Driven: Aston Martin Vantage S
The best Aston Martin V8 Vantage yet is the new Vantage S, driven here in Coupe and Roadster form
What is it? The Aston Martin Vantage S, a sharper, more powerful V8 Vantage with styling tweaks inspired by the V12 Vantage supercar. It costs £102,500 as a coupe, £110,700 as a roadster. Technical highlights? The 4.7-litre V8 engine has its maximum outputs boosted by 10bhp and 15lb ft, rising to 430bhp and 361lb ft. There’s a new gearbox, too, a Prodrive-developed single-clutch automated manual with seven speeds. It’s called Sportshift 2, and is air- rather than oil-cooled, unlike its predecessor, and is said to be 24kg lighter and boast 20 per cent faster shift times. There’s a quicker steering rack and beefier brakes compared to a regular V8 Vantage, too. What’s it like to drive? Its wieldy, short-wheelbase body and light, reactive steering have an instant rightness to them while the ride is reasonably firm, but never intrusive. The Vantage S can play the part of both cosseting cruiser and sharp sports car. The front end (near-full of V8 engine) still feels a touch heavy should you pile hastily into corners. But enter a bit slower and you’ve more opportunity to utilise its front-engine/rear-drive balance, enjoying a lovely V8 wail on the way out of the turn. It sounds utterly fantastic: there’s a subtle burble on part throttle or at low revs, but press the Sport button and go for it and you’re treated to a sonorous, racecar-like sound that can’t fail to make a keen driver smile. The only real let-down is the gearbox, a ponderous delay between the flick of a steering wheel-mounted paddle and an upchange. In the days of DSG and fancy twin-clutch transmissions it’s disappoining to drive a car with such a stagger between gears, a slight easing of the throttle needed to smooth off a trip through the ratios. Changes on the limiter during harder driving are much snappier, though. How does it compare? A hundred grand buys a lot of car these days. A £100K slice of Porsche 911 or Audi R8 would be more dynamically adept but (to this tester’s eyes) nowhere near as good looking as the Aston. £97,000 now buys you a 542bhp Jaguar XKR-S with similarly emotive looks and soundtrack. Anything else I need to know? While subtle styling tweaks mean it may look much like every other V8 Vantage sold in the last six years, the car has developed a lot since launch. This is the best example yet.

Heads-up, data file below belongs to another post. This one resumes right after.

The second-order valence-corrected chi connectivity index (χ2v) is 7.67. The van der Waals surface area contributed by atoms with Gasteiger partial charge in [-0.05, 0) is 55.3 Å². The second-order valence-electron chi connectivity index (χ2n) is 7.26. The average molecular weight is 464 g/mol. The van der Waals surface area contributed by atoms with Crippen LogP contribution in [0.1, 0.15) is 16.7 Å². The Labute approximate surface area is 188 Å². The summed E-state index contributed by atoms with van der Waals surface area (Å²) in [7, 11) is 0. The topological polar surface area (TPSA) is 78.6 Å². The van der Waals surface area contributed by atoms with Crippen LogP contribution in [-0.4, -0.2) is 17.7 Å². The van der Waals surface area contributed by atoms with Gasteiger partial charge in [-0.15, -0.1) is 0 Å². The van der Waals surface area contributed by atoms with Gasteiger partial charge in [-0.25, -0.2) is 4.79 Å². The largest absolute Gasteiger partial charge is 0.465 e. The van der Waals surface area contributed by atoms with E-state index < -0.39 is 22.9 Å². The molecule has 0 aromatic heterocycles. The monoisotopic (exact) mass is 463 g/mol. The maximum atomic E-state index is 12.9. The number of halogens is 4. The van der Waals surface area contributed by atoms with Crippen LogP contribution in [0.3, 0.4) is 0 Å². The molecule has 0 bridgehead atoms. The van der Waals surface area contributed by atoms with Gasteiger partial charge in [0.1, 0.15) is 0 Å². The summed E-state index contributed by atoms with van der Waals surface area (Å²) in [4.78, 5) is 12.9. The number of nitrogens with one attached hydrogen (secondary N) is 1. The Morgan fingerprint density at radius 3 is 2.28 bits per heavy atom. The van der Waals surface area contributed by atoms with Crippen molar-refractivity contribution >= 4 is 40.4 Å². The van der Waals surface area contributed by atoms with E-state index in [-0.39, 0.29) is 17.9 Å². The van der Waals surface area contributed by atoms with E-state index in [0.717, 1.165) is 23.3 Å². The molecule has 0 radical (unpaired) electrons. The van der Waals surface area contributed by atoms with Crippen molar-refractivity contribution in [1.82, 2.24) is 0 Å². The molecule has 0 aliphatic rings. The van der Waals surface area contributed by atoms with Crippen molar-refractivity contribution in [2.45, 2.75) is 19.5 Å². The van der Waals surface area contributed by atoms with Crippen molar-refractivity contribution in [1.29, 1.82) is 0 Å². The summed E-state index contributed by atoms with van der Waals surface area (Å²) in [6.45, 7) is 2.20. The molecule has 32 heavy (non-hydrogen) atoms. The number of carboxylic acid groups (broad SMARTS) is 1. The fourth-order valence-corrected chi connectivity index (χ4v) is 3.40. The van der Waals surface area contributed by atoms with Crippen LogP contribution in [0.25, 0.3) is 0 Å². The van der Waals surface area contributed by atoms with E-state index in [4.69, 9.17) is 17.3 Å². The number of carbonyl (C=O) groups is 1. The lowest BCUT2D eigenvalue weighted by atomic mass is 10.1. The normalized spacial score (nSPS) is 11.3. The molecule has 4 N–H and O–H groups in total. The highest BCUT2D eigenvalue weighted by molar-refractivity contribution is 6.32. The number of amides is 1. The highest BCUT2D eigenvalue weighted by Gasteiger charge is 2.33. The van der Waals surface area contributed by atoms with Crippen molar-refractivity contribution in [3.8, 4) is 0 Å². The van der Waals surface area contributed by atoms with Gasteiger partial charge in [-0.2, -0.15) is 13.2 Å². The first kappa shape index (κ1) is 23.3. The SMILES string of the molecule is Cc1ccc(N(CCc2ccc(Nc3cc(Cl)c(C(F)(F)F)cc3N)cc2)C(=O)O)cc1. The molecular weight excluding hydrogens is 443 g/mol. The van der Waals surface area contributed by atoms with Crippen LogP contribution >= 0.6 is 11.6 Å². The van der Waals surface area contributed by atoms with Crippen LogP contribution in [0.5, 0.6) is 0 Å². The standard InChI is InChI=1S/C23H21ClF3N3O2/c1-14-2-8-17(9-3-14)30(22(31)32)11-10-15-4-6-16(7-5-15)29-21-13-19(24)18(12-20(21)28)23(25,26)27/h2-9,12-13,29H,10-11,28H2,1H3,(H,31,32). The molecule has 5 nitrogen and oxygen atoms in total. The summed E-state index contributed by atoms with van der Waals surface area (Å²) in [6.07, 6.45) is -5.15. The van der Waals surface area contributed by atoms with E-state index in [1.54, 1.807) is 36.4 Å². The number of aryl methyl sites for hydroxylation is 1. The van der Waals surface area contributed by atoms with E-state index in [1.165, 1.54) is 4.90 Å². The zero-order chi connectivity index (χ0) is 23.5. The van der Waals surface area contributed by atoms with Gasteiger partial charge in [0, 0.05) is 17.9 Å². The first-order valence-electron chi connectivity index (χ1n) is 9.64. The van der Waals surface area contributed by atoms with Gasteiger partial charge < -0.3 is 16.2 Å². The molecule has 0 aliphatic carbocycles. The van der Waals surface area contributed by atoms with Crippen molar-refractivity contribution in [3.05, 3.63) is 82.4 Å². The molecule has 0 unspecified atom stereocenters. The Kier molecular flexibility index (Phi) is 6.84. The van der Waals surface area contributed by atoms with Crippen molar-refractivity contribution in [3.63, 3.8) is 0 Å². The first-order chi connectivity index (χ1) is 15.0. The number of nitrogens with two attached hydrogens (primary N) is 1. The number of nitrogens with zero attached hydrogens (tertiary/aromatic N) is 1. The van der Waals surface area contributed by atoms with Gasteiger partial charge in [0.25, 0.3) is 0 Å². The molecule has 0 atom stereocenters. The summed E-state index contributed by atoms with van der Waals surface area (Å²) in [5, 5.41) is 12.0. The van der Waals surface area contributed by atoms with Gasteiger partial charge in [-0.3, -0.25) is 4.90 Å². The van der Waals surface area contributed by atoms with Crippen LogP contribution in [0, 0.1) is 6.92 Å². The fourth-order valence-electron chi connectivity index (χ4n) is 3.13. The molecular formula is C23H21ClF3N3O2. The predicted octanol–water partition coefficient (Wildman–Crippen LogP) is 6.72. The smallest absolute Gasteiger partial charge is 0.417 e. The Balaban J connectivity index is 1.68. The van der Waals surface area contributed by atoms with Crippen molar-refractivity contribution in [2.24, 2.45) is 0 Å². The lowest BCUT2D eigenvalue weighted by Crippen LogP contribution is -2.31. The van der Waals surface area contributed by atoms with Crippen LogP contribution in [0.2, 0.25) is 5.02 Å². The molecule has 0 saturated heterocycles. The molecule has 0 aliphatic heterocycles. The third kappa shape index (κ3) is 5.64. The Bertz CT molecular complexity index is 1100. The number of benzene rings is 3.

|Max power||430bhp @ 7300rpm|
|Max torque||361lb ft @ 5000rpm|
|0-60||4.5sec (claimed 0-62)|